The era of good feelings in the mayoral race–if it ever existed in the first place–is officially over.
Pulling no punches, the five leading Democrats tangled repeatedly at a mayoral debate televised by ABC tonight, marking the latest and most furious phase of the long campaign. While all of the candidates traded barbs, it was Council Speaker Christine Quinn and Anthony Weiner who exchanged perhaps the most bitter blows.
“So, Anthony’s right, we’ve all heard a lot about his personal issues. For me, the bigger issue is his record,” said Ms. Quinn in response to a question about Mr. Weiner’s sexting scandal. “I listed some of what I’ve accomplished in City Hall. But if you look at Anthony’s record in Congress, it was passing one piece of legislation at the request of a campaign contributor who was a tobacco distributor. That is not a record of results for middle class New Yorkers.”
After the conclusion of last night’s second televised mayoral debate, the campaigns of two Democratic candidates–Bill de Blasio and Erick Salgado–stood up and proudly issued press releases declaring victory.
“Mayoral candidate Erick Salgado wowed the audience at Wednesday evening’s Mayoral Forum, held in Hunter College’s Danny Kaye Theater,” the Salgado campaign said in a glowing, dozen-paragraph assessment of his performance. “Salgado had the audience of over 800 cheering in response to almost every issue or proposed initiative he discussed.”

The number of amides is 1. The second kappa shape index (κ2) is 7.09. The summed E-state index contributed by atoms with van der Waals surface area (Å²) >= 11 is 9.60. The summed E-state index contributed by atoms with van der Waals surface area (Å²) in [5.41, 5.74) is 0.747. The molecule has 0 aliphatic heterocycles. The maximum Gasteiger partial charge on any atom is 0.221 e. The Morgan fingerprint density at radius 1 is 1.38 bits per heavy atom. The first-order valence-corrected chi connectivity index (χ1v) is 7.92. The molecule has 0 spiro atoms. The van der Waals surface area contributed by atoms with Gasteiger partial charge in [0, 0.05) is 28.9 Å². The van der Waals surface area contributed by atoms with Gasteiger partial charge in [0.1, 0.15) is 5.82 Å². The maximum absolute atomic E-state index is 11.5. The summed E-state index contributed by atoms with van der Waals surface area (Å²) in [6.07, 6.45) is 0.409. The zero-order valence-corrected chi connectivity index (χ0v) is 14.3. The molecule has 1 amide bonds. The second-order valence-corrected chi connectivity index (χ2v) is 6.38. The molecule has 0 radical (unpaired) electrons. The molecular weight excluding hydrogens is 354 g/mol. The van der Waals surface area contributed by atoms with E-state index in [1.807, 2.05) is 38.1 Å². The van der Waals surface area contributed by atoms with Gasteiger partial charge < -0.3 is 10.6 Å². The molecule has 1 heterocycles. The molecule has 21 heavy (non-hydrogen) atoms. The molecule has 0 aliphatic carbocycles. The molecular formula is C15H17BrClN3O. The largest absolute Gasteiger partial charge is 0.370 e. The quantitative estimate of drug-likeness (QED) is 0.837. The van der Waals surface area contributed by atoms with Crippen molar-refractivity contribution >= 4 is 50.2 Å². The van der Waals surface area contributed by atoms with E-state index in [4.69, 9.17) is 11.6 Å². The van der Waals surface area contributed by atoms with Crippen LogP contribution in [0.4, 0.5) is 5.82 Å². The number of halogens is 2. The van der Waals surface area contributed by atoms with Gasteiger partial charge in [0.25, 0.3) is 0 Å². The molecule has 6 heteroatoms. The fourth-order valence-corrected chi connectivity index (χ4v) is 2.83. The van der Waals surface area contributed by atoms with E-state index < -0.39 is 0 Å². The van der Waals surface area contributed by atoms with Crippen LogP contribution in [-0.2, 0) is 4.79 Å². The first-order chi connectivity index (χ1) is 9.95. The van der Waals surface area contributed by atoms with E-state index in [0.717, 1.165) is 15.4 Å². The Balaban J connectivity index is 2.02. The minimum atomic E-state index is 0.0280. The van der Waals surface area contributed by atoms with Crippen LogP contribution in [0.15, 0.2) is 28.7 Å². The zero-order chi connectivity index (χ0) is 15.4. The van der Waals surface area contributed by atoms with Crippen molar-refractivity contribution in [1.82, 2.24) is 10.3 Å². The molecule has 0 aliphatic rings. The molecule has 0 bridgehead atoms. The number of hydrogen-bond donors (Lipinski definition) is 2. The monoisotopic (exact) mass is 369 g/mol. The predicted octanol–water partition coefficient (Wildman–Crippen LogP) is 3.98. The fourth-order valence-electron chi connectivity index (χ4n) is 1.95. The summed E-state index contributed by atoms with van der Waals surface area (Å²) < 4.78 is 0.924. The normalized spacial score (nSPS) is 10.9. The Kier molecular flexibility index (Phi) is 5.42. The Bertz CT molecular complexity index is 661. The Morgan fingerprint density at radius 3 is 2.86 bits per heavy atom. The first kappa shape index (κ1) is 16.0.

A pack of boisterous Anthony Weiner volunteers nearly overwhelmed rival camps last night outside the first televised debate of the ex-congressman’s mayoral campaign. Several dozen strong, the Weiner devotees serenaded the once-fallen legislator with cheers as he crossed Lexington Avenue, their numbers dwarfing their opponents’.
“Anthony! Anthony! Anthony!” the volunteers, many of them in their twenties and thirties, chanted as Mr. Weiner–clad in a suit and jacket for perhaps the first time on the campaign trail–shook hands and schmoozed with his fans outside of Hunter College. The event was highly-orchestrated but nevertheless demonstrated that Mr. Weiner, nearly a month into his campaign, has been able to wrangle together a solid number of volunteers despite an embarrassing Twitter scandal that drove him from Congress two years ago.